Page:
What happens if I leave the house?

Many people think that if they leave the house they will lose the divorce. This is not true. Staying or leaving will not effect the division of property. It does have an impact on custody. Generally the court will award custody to the primary care giver. If a parent leaves the marital home, it is now tougher for that parent to win custody. The general rule is that the parent who has the children keeps the children.

Since October 2010, the decision to leave the house has become harder. Since October 2010, the legislature past a “temporary maintenance” law. This law pretty much mandates that the working spouse, or spouse who makes more money will pay temporary support to the other spouse.  If you leave, you might get hit with not only child support but temporary maintenance, even if the spouse would never get maintenance at the end of the divorce. I go into more detail below on this one.

Can I get alimony?

No, we have something called “rehabilitative maintenance.” The law has changed for divorces which are filed on or after January 26, 2016.  Under the pre-2016 law the court will look to 20 factors to determine if, how much and for how long maintenance shall be. Under the new law, the court will take a percentage of the respective incomes. The person who makes more money, regardless of sex, may well have to pay maintenance to the other. We have a more detailed article on this new law.

Can I get alimony (support, maintenance) while the divorce is pending? Also know as “pende lite support” or “temporary maintenance”.

Since October 2010, we have a temporary maintenance statute. Basically, it removes the discretion of the judge and pretty much mandates that temporary support be paid. The criteria for temporary support are completely different from the final support order at the end of the divorce. This is strictly based upon percentages of  income.

The law has been updated for all new divorces filed after October 26, 2015. If you divorce was filed under the old law, you follow that.

Click here to see the official court calculation form.

Old Law: Basically, you take 30% of the income of the spouse with the greater income and subject 20% of the spouse with lesser income. Then you take 40% of both incomes and subtract the lesser earning spouse’s income. The support number will be the lower of the two calculations.  That’s it. Let’s look at two  examples:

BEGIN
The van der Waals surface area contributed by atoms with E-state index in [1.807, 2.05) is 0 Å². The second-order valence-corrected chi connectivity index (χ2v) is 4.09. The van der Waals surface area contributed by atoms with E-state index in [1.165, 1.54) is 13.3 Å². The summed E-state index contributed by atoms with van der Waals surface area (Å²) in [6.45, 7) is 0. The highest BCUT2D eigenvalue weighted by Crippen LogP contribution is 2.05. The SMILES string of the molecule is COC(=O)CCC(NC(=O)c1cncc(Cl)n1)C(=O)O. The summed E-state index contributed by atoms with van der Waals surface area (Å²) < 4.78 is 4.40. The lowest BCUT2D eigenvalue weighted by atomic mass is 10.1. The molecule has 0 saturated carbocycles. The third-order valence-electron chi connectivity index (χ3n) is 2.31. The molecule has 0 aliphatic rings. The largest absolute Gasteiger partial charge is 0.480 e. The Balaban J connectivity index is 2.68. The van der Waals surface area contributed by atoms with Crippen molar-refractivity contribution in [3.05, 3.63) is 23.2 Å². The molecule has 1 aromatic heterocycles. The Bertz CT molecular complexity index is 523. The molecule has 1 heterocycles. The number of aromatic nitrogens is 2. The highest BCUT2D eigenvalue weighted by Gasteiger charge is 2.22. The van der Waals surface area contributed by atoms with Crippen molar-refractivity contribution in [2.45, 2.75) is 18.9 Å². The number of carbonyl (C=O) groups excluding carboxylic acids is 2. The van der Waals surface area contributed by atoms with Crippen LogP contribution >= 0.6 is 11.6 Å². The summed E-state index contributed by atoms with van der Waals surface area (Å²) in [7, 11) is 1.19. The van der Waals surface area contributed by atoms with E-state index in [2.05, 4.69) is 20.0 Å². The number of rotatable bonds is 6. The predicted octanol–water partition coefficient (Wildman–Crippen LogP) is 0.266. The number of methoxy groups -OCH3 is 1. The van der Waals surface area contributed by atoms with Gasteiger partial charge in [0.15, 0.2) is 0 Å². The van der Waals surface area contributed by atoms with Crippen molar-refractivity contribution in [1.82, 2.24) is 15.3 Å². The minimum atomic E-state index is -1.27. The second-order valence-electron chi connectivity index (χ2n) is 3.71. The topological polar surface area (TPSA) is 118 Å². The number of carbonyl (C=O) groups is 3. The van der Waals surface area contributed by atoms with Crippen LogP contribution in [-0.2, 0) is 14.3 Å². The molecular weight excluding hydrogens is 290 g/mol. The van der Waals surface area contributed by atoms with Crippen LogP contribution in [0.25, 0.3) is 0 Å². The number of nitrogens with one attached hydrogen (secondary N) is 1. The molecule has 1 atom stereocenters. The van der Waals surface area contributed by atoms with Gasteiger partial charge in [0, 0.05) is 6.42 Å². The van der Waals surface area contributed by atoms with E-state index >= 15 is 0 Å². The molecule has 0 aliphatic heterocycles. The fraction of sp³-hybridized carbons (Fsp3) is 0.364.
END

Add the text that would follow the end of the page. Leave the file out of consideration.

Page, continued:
1. Spouse has stolen $500,000 in marital assets. She is living with her boyfriend and doesn’t work as she now pregnant with his child. The husband earns $100,000 a year. She probably won’t get maintenance at the end of the divorce, however, while the divorce is pending the court will order $2,500 a month in temporary maintenance.

2. Wife earns $450,000 and lives in her own apartment. Husband earns $100,000 and lives in his own house. The parties have been separated for over a year. The husband makes a motion for temporary support. Under the statute she must pay him $9553.33 a month while the divorce is pending.

New Law: For a more detailed explanation see our new post on this. Basically, there are two calculations, one if the paying spouse is also paying child support and the other when he/she is not. If child support is being paid, then we take twenty-five percent of the payee’s income from twenty percent of the payor’s income. Then we add both incomes and multiply by 40%. We subtract the payee’s income from this 40% calculation. Now, we have two calculations, so we take the lower number and that’s the temporary spousal support. The calculation for when no child support is being paid is identical to the old law, as explained above.

Let’s take an example to explain the new law better:

Judy has the kids, and Bob will be paying child  support. Before we calculate child support, we have to calculate the temporary maintenance. Bob makes $125,000 and Judy makes $35,000. Twenty-five percent of Judy’s income is $8,750. While twenty percent of Bob’s income is $25,000. We subtract $8750 from $25,000 and get $16,250. With me so far?

Now, we take the combined incomes of Bob and Judy, which is $160,00. Forty percent of that is $64,000. We subtract Judy’s $35,000, and that leaves us $29,000. The first calculation gave us $16,250, which is lower than $29,000. The court will therefore award Judy $16,250 in temporary maintenance.